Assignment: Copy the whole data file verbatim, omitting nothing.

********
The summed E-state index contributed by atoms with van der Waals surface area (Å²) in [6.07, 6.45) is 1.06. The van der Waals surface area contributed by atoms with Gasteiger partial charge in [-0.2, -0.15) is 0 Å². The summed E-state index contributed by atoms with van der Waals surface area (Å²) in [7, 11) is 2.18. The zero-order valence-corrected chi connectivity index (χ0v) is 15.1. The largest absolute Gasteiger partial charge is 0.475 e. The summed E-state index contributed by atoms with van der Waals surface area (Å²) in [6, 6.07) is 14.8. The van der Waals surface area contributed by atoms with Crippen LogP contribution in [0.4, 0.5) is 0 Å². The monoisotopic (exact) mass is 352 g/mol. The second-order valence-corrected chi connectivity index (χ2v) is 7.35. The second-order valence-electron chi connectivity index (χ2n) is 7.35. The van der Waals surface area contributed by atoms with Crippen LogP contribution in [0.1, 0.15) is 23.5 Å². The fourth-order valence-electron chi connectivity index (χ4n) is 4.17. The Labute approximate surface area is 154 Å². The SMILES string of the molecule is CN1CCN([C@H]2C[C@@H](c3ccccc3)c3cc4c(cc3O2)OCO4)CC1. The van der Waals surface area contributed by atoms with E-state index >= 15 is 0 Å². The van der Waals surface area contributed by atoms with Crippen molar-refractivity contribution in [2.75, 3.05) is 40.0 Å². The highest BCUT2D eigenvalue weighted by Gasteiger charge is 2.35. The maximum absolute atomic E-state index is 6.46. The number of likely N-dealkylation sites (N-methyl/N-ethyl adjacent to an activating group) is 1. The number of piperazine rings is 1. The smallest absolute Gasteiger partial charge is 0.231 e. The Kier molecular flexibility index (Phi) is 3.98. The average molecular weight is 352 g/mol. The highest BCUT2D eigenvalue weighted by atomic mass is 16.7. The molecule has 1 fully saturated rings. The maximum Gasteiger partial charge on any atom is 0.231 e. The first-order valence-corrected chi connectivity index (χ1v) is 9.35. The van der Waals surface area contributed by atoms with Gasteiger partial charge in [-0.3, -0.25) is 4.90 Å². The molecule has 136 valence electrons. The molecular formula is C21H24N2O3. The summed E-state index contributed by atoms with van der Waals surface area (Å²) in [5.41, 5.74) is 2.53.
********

The summed E-state index contributed by atoms with van der Waals surface area (Å²) in [6.07, 6.45) is 1.06. The van der Waals surface area contributed by atoms with Gasteiger partial charge in [-0.2, -0.15) is 0 Å². The summed E-state index contributed by atoms with van der Waals surface area (Å²) in [7, 11) is 2.18. The zero-order valence-corrected chi connectivity index (χ0v) is 15.1. The largest absolute Gasteiger partial charge is 0.475 e. The summed E-state index contributed by atoms with van der Waals surface area (Å²) in [6, 6.07) is 14.8. The van der Waals surface area contributed by atoms with Crippen LogP contribution in [0.4, 0.5) is 0 Å². The monoisotopic (exact) mass is 352 g/mol. The second-order valence-corrected chi connectivity index (χ2v) is 7.35. The second-order valence-electron chi connectivity index (χ2n) is 7.35. The van der Waals surface area contributed by atoms with Crippen LogP contribution in [0.1, 0.15) is 23.5 Å². The fourth-order valence-electron chi connectivity index (χ4n) is 4.17. The Labute approximate surface area is 154 Å². The SMILES string of the molecule is CN1CCN([C@H]2C[C@@H](c3ccccc3)c3cc4c(cc3O2)OCO4)CC1. The van der Waals surface area contributed by atoms with E-state index >= 15 is 0 Å². The van der Waals surface area contributed by atoms with Crippen molar-refractivity contribution in [2.75, 3.05) is 40.0 Å². The highest BCUT2D eigenvalue weighted by Gasteiger charge is 2.35. The maximum absolute atomic E-state index is 6.46. The number of likely N-dealkylation sites (N-methyl/N-ethyl adjacent to an activating group) is 1. The number of piperazine rings is 1. The smallest absolute Gasteiger partial charge is 0.231 e. The Kier molecular flexibility index (Phi) is 3.98. The average molecular weight is 352 g/mol. The highest BCUT2D eigenvalue weighted by atomic mass is 16.7. The molecule has 1 fully saturated rings. The maximum Gasteiger partial charge on any atom is 0.231 e. The first-order valence-corrected chi connectivity index (χ1v) is 9.35. The van der Waals surface area contributed by atoms with Gasteiger partial charge in [-0.3, -0.25) is 4.90 Å². The molecule has 136 valence electrons. The molecular formula is C21H24N2O3. The summed E-state index contributed by atoms with van der Waals surface area (Å²) in [5.41, 5.74) is 2.53.